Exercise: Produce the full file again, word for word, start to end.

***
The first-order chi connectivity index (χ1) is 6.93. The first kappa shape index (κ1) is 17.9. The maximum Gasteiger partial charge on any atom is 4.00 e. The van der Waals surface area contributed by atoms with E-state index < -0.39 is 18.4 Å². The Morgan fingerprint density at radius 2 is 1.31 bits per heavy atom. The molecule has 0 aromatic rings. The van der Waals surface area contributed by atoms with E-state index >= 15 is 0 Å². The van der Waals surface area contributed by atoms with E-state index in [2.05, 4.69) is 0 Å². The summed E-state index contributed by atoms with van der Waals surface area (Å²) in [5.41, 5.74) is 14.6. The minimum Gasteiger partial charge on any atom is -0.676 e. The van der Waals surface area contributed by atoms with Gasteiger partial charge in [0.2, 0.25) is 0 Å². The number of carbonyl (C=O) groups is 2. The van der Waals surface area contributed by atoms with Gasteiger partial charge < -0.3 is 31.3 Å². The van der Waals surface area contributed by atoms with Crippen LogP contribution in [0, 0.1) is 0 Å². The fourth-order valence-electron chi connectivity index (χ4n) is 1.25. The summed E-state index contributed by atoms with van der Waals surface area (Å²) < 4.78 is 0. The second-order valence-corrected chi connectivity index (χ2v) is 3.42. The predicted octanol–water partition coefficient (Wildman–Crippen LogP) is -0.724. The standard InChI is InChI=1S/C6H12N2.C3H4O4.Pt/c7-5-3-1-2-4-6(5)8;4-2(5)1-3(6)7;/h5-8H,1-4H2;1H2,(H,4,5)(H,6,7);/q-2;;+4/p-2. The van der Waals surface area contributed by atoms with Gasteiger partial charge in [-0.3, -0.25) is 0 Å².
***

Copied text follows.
The first-order chi connectivity index (χ1) is 6.93. The first kappa shape index (κ1) is 17.9. The maximum Gasteiger partial charge on any atom is 4.00 e. The van der Waals surface area contributed by atoms with E-state index < -0.39 is 18.4 Å². The Morgan fingerprint density at radius 2 is 1.31 bits per heavy atom. The molecule has 0 aromatic rings. The van der Waals surface area contributed by atoms with E-state index >= 15 is 0 Å². The van der Waals surface area contributed by atoms with E-state index in [2.05, 4.69) is 0 Å². The summed E-state index contributed by atoms with van der Waals surface area (Å²) in [5.41, 5.74) is 14.6. The minimum Gasteiger partial charge on any atom is -0.676 e. The van der Waals surface area contributed by atoms with Gasteiger partial charge in [0.2, 0.25) is 0 Å². The number of carbonyl (C=O) groups is 2. The van der Waals surface area contributed by atoms with Gasteiger partial charge < -0.3 is 31.3 Å². The van der Waals surface area contributed by atoms with Crippen LogP contribution in [0, 0.1) is 0 Å². The fourth-order valence-electron chi connectivity index (χ4n) is 1.25. The summed E-state index contributed by atoms with van der Waals surface area (Å²) < 4.78 is 0. The second-order valence-corrected chi connectivity index (χ2v) is 3.42. The predicted octanol–water partition coefficient (Wildman–Crippen LogP) is -0.724. The standard InChI is InChI=1S/C6H12N2.C3H4O4.Pt/c7-5-3-1-2-4-6(5)8;4-2(5)1-3(6)7;/h5-8H,1-4H2;1H2,(H,4,5)(H,6,7);/q-2;;+4/p-2. The van der Waals surface area contributed by atoms with Gasteiger partial charge in [-0.3, -0.25) is 0 Å².